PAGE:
No Business Succession Plan? Why You Need One
When you launched your business, making a plan for ending your role as its founder and leader was probably not on your mind. You knew that your tenure would eventually end, but you figured you had a long time to plan for that eventuality.
That may well be true. But if you want your business to survive you, or you’re planning to sell it when you retire, it’s as important to prepare for that day as it was to create your company’s first business plan.
Succession planning is a very specialized kind of planning, one that you don’t want to tackle on your own, whether you’re planning to sell or hand over the reins to someone else. Your financial advisor and legal counsel should be involved at the very least. And they should be involved soon. You’ll need an in-depth, ongoing valuation of your company, and a good understanding of all of the legal and tax ramifications.
There are grim statistics about the survival of companies when there’s new management. And a hastily-arranged sale will not be as lucrative for your heirs as one that at least has a strategy ready to go ahead of time. Having a good succession plan in place will make either situation more likely to work in your favor.
There’s no standard blueprint for succession. Some of it depends on your business structure, some on your goals for the company’s future. But keep these things in mind as you get ready to develop your plan:
- Know how you want the last chapter to read. Be very clear on your intentions for the company upon your exit. Will you set up an ownership transfer? An outright sale, or a structured buyout?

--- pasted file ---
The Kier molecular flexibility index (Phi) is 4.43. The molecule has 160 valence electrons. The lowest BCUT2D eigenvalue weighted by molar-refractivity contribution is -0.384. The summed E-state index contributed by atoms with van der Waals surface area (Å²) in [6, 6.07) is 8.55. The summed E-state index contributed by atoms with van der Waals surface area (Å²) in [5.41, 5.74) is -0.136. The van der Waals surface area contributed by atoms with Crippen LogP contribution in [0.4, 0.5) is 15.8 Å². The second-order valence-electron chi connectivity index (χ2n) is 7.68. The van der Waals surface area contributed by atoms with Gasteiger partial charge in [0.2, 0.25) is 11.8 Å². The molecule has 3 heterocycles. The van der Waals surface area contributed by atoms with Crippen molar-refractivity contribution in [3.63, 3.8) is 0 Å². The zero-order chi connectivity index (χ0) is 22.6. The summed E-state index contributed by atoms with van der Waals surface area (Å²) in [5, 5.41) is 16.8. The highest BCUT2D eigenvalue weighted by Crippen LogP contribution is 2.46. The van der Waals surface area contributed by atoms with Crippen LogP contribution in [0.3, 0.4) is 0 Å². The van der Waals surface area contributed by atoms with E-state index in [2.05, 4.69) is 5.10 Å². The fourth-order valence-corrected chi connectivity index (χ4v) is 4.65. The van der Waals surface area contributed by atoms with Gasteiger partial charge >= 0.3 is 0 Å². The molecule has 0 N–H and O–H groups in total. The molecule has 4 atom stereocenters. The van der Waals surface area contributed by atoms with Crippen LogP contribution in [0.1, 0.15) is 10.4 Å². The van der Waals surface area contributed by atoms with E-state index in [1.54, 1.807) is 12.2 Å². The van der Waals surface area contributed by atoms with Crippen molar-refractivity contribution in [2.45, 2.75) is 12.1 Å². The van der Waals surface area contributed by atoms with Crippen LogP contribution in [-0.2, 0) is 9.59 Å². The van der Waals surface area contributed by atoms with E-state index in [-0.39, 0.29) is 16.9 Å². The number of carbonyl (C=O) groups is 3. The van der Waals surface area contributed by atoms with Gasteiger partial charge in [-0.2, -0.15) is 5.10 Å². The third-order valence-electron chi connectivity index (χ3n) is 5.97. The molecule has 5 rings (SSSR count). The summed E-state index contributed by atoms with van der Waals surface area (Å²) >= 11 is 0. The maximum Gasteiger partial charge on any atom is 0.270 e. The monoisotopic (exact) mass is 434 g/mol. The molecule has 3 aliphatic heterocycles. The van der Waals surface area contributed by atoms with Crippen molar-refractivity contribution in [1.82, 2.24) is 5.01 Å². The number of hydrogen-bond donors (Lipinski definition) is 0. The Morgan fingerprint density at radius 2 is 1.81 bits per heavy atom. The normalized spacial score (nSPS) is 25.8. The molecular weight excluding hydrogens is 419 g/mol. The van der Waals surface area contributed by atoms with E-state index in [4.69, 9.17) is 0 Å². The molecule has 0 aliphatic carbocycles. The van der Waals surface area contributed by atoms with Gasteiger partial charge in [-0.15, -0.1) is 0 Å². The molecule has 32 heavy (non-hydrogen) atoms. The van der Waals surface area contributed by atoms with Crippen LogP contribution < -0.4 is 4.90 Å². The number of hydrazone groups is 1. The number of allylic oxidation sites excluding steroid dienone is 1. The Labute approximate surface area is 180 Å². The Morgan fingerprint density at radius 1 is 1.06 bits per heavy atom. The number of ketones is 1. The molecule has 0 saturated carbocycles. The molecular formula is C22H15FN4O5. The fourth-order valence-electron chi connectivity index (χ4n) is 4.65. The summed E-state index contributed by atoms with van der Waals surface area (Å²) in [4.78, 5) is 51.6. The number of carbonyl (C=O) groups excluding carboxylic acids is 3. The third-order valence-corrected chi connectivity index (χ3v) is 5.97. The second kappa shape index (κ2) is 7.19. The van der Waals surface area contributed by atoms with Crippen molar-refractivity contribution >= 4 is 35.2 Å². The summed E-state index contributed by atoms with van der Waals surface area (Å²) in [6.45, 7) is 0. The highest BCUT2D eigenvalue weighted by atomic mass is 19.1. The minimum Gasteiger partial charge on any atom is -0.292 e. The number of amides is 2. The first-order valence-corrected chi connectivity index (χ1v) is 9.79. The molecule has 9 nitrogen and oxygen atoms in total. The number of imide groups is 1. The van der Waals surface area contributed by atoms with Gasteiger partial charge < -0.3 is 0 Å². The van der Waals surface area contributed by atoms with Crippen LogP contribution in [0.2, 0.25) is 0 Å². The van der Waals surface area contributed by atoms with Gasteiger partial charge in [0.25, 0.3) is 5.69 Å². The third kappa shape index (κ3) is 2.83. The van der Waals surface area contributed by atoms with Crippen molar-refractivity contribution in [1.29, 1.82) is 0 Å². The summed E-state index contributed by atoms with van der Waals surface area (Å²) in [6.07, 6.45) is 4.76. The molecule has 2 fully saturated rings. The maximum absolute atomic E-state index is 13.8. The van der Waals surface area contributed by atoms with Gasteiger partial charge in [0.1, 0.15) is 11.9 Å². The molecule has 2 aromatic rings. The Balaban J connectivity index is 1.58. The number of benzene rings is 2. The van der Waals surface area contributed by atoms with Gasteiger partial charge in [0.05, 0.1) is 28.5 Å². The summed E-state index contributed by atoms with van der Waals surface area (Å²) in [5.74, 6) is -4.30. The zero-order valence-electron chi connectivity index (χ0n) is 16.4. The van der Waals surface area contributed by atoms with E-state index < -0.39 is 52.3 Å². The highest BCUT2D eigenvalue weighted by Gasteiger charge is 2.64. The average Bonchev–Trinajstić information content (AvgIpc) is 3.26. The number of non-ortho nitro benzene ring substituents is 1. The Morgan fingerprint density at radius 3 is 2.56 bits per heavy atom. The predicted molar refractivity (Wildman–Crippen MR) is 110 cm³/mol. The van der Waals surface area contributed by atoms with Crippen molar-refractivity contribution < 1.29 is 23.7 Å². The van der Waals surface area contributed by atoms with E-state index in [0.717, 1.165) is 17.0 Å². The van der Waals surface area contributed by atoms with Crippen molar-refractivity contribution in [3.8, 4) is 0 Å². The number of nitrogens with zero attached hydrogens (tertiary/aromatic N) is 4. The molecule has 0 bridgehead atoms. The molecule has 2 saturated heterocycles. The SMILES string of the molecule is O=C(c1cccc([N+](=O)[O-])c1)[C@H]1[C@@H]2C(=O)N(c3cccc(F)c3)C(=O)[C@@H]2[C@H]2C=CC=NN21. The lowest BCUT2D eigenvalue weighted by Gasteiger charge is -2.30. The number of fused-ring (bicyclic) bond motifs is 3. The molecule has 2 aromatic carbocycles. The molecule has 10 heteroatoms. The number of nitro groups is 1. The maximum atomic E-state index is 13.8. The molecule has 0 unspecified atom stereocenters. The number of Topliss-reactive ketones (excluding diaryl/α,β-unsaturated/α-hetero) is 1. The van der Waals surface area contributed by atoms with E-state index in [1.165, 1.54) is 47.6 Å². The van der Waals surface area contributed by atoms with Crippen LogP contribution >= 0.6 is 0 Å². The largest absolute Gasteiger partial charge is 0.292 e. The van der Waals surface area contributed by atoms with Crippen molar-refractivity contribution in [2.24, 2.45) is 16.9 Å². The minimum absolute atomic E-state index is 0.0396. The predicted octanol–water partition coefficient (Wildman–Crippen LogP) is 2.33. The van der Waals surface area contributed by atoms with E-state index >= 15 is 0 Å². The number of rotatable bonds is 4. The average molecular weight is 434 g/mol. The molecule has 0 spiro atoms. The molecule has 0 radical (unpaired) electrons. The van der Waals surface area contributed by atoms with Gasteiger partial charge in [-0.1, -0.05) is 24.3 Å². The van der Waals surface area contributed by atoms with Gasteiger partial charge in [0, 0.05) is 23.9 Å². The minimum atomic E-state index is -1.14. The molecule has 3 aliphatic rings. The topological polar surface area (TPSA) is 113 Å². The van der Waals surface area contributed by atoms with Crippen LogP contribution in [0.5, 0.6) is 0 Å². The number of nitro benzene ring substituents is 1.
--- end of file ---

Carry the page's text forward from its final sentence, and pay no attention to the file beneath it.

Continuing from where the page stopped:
- Set goals accordingly. What will it take to get to a point where you feel comfortable stepping down? For example, if you’re planning to sell, you will of course want the business to have months or years of optimal financial health. Passing the torch to a family member or business associate, on the other hand, will require a lot of grooming.
- Create a realistic timeline. When do you want this to happen? Unless your departure is imminent, you don’t have to put together a firm calendar. But know in advance how much time the process will take when you’re ready.
- Protect your family’s future. You want to be sure that your family will be secure when you’re no longer in charge of your business – whether that’s a result of disability, retirement, or death. Do you have adequate retirement savings? Enough life insurance? Will your family still have some stake in the company?
This is one reason why you should start working on your succession plan early. You worked hard to build your company, and its success should sustain you and your family after you’ve left.